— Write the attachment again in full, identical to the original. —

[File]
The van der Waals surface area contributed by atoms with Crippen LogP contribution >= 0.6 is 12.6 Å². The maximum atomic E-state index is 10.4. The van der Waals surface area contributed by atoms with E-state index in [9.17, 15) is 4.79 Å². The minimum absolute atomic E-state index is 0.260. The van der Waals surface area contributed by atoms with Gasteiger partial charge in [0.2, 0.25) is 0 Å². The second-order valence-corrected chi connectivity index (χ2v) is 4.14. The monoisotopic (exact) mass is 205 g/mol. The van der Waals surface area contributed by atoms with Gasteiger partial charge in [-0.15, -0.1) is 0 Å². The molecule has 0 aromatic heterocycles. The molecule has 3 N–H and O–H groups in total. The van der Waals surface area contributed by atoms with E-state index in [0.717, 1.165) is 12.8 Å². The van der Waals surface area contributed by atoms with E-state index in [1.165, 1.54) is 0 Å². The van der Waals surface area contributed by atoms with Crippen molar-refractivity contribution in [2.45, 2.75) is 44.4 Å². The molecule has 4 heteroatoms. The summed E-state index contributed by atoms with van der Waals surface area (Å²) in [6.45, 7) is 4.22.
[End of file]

The van der Waals surface area contributed by atoms with Crippen LogP contribution >= 0.6 is 12.6 Å². The maximum atomic E-state index is 10.4. The van der Waals surface area contributed by atoms with E-state index in [9.17, 15) is 4.79 Å². The minimum absolute atomic E-state index is 0.260. The van der Waals surface area contributed by atoms with Gasteiger partial charge in [0.2, 0.25) is 0 Å². The second-order valence-corrected chi connectivity index (χ2v) is 4.14. The monoisotopic (exact) mass is 205 g/mol. The van der Waals surface area contributed by atoms with Gasteiger partial charge in [-0.15, -0.1) is 0 Å². The molecule has 0 aromatic heterocycles. The molecule has 3 N–H and O–H groups in total. The van der Waals surface area contributed by atoms with E-state index in [0.717, 1.165) is 12.8 Å². The van der Waals surface area contributed by atoms with E-state index in [1.165, 1.54) is 0 Å². The van der Waals surface area contributed by atoms with Crippen molar-refractivity contribution in [2.45, 2.75) is 44.4 Å². The molecule has 4 heteroatoms. The summed E-state index contributed by atoms with van der Waals surface area (Å²) in [6.45, 7) is 4.22.